Sources: Bloomberg and Sprott Asset Management. Data as of 11/30/2022. Included for illustrative purposes only. Past performance is no guarantee of future results.

It is nearly impossible to capture all the USD exposures (options, swaps, futures, etc.), but CFTC US Dollar Net Non-Comm holdings (see Figure 3b) should be a good proxy for USD positioning. The USD began its rise in the summer of 2021 and considerable long positions have been built. Likely, funds are still long USD (trapped bulls), and the sudden pullback has caused a squeeze resulting in multi-sigma daily moves. The lower panel of Figure 3b is the year-over-year change of the DXY, which has reached the typical +20% change that marked prior USD tops in the post-1985 "Plaza Accord" years. Between still elevated USD positioning and the year-over-year momentum peak, this former significant headwind has quickly reversed into a tailwind for gold. U.S. real yields are closely correlated with the DXY (the last few years intensely correlated), and a lower USD will likely lead to lower real yields, adding another tailwind for gold.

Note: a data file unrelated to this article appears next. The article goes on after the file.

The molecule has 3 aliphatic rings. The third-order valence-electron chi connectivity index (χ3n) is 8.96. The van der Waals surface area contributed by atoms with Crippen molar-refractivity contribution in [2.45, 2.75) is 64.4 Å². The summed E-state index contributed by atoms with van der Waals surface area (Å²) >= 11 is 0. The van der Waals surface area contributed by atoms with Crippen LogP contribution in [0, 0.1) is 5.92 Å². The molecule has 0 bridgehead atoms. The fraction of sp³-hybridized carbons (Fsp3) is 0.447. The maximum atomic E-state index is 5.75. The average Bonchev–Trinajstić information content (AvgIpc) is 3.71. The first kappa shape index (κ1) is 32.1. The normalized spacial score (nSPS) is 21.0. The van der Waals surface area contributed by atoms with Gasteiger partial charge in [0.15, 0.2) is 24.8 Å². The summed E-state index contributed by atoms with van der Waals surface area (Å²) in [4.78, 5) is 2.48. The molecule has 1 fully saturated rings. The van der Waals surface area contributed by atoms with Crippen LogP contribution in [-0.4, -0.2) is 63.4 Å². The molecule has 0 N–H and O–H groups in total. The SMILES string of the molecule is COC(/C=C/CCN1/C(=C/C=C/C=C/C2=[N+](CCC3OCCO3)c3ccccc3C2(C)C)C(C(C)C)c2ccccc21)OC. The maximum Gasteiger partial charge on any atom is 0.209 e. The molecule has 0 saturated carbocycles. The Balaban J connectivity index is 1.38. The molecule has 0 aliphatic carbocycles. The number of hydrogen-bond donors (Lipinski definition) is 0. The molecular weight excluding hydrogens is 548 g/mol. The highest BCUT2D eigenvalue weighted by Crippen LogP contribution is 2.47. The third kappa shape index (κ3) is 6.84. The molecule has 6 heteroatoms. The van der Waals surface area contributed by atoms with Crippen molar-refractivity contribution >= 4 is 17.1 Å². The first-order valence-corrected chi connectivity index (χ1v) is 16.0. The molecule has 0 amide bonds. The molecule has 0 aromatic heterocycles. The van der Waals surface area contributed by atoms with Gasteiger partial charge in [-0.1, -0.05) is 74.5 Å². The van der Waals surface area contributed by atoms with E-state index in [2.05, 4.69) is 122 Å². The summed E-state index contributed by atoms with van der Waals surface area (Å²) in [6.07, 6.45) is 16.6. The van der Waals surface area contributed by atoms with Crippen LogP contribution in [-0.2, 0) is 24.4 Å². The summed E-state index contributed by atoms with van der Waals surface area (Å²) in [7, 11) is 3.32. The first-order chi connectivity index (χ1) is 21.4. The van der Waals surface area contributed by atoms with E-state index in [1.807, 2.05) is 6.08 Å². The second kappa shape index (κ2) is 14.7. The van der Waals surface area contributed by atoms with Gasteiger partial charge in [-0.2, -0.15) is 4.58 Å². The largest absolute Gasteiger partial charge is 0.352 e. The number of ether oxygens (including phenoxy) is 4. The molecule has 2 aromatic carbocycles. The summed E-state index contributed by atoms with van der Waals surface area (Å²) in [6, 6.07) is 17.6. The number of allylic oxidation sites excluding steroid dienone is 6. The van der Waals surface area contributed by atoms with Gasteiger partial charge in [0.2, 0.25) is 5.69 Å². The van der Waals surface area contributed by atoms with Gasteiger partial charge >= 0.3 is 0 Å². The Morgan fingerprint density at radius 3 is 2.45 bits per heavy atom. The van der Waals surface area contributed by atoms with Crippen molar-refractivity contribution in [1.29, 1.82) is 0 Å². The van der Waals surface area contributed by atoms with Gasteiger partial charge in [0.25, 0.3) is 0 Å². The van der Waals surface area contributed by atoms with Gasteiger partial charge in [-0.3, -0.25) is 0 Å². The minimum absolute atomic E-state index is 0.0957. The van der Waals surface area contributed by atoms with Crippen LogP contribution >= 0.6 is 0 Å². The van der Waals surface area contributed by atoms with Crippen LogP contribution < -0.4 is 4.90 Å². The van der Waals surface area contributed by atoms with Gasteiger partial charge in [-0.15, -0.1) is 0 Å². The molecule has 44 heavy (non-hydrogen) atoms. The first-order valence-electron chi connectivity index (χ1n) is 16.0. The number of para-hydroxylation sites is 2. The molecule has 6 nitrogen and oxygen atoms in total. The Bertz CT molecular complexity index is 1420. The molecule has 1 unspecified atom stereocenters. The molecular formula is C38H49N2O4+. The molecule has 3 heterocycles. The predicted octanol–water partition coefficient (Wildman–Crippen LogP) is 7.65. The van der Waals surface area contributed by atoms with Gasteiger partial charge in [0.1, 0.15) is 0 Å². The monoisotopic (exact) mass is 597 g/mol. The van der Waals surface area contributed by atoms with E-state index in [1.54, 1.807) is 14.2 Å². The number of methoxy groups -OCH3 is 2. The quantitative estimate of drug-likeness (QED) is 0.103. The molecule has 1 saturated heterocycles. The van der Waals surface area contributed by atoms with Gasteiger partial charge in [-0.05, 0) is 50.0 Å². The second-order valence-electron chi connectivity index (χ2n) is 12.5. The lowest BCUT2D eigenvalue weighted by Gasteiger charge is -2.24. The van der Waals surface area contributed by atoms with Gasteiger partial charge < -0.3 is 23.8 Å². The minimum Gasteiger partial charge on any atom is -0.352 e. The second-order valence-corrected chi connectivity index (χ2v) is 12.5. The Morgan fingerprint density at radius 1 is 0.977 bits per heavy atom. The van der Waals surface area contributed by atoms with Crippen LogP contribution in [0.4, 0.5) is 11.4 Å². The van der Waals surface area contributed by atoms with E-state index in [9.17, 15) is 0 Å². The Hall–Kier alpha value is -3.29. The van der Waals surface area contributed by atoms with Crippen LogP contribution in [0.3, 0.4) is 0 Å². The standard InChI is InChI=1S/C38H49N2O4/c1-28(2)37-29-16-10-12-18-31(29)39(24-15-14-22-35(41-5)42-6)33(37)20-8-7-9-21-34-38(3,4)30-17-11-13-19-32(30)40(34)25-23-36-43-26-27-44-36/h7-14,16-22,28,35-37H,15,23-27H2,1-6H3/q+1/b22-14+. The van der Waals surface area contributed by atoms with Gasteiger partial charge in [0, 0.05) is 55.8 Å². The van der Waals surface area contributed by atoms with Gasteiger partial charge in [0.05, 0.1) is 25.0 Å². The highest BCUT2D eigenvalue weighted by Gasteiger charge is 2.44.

Figure 3b. CFTC U.S. Dollar Net Non-Comm Positioning and U.S. Dollar Index (DXY) Yr/Yr Change (2005-2022)

Figure 3b. CFTC U.S. Dollar Net Non-Comm Positioning and U.S. Dollar Index (DXY) Yr/Yr Change (2005-2022)

Sources: Bloomberg and Sprott Asset Management. Data as of 11/30/2022. Included for illustrative purposes only. Past performance is no guarantee of future results.

Why Hasn’t Gold Performed "Better" in 2022?